Hyeonjung, a Korean backpacker that had stayed at the same place in Salvador, had been talking for a good while about wanting to ride a bike in South America. She’s not exactly a cyclist, and didn’t have a bike, but we decided that we would try and ride from Curitiba to Florianópolis together. She’d accompanied me riding around São Paulo and had enjoyed it, so why not try it out?
I left São Paulo on the Saturday morning, and Hyeonjung (HJ from now on) stayed an extra day. Our
Wilson’s family lived on the outskirts of São Paulo and Hyeonjung, a Korean friend who I had met back during carnival in Salvador, was staying in the centre so I went there. As well as getting to hang out with her, it meant being much closer to the things I had to do in São Paulo, namely watch England v Uruguay, pick up my replacement hub, get said hub replaced and maybe fit in a bit of sightseeing.
The British Consulates here in Brazil hosted three events, one before each group game, which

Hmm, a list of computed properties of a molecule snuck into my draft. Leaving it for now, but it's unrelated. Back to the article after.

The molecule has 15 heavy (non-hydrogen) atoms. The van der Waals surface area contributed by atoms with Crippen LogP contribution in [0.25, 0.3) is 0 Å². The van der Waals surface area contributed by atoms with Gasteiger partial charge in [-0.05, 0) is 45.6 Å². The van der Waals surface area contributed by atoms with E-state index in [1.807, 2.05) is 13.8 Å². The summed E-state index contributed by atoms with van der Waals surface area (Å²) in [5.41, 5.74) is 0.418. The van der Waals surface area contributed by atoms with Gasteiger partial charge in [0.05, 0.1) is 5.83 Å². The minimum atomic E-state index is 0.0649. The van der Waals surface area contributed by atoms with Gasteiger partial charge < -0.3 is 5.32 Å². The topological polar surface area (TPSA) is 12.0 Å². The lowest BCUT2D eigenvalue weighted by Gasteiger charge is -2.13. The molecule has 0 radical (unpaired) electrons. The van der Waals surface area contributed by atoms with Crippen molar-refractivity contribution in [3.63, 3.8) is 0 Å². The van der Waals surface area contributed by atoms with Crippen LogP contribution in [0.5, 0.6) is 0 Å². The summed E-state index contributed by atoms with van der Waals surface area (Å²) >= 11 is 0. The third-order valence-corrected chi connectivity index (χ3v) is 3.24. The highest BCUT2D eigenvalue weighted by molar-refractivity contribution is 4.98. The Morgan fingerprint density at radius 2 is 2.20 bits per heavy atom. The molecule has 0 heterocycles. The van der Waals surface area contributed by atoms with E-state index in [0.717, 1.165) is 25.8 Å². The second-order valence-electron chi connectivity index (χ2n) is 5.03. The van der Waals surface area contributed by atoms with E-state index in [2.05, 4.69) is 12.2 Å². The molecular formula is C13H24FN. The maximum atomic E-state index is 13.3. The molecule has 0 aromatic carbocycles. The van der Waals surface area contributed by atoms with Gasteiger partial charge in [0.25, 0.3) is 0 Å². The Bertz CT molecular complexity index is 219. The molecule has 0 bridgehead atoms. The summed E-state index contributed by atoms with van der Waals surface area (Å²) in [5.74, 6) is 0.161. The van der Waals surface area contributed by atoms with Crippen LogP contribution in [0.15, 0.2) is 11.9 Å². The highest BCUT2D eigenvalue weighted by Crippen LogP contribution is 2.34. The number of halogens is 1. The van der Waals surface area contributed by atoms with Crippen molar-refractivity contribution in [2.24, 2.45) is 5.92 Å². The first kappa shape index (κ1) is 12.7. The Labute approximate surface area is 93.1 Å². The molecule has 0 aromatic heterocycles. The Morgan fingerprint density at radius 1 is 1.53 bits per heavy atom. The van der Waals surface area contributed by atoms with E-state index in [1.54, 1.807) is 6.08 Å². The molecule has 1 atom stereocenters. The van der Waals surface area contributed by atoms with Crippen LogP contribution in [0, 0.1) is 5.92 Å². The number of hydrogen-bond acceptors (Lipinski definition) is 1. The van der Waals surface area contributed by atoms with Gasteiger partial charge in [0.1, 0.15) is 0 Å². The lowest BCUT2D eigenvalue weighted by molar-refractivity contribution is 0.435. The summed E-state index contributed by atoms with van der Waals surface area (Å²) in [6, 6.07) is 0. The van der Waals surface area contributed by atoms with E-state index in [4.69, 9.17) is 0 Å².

I’d been in no rush to leave Rio, and had been planning on taking a relaxing few days to São Paulo. The Rio x Santos road, also known as Costa Verde, is deservedly known as one of the prettiest roads in Brazil as it winds past coves and up and down small hills through the Mata Atlantica (Atlantic Forest).
Leaving Rio wasn’t the most fun, with some heavy traffic. It was my fault as I’d chosen to take the shortest way out, rather than passing along Copacabana and down the beaches
I stayed in a República in Ouro Preto, basically a shared house filled with university students. They were a fun mix of geeky guys who, as well as staying up until 4am playing computer games online, enjoyed partying on the weekends. I hung out with them, and of course also got to know the historical centre of Ouro Preto (Black Gold). There are a few quite spectacular churches, but they seemed to think that being a UNESCO site it was fair to charge $5 to enter each church, and still not let you
370km, 9km of climbing, 9km of descending and far too much dirt road, the Estrada Real was a definite challenge. According to the official numbers, 46% of the time is climbing and 43% descending, leaving very little time for anything to be flat. The official documents also say “It’s not necessary to be an athlete to travel the Estrada Real, because the difficulty is not that high, but it is necessary to be in good shape and used to spending several hours in a row cycling, walking or riding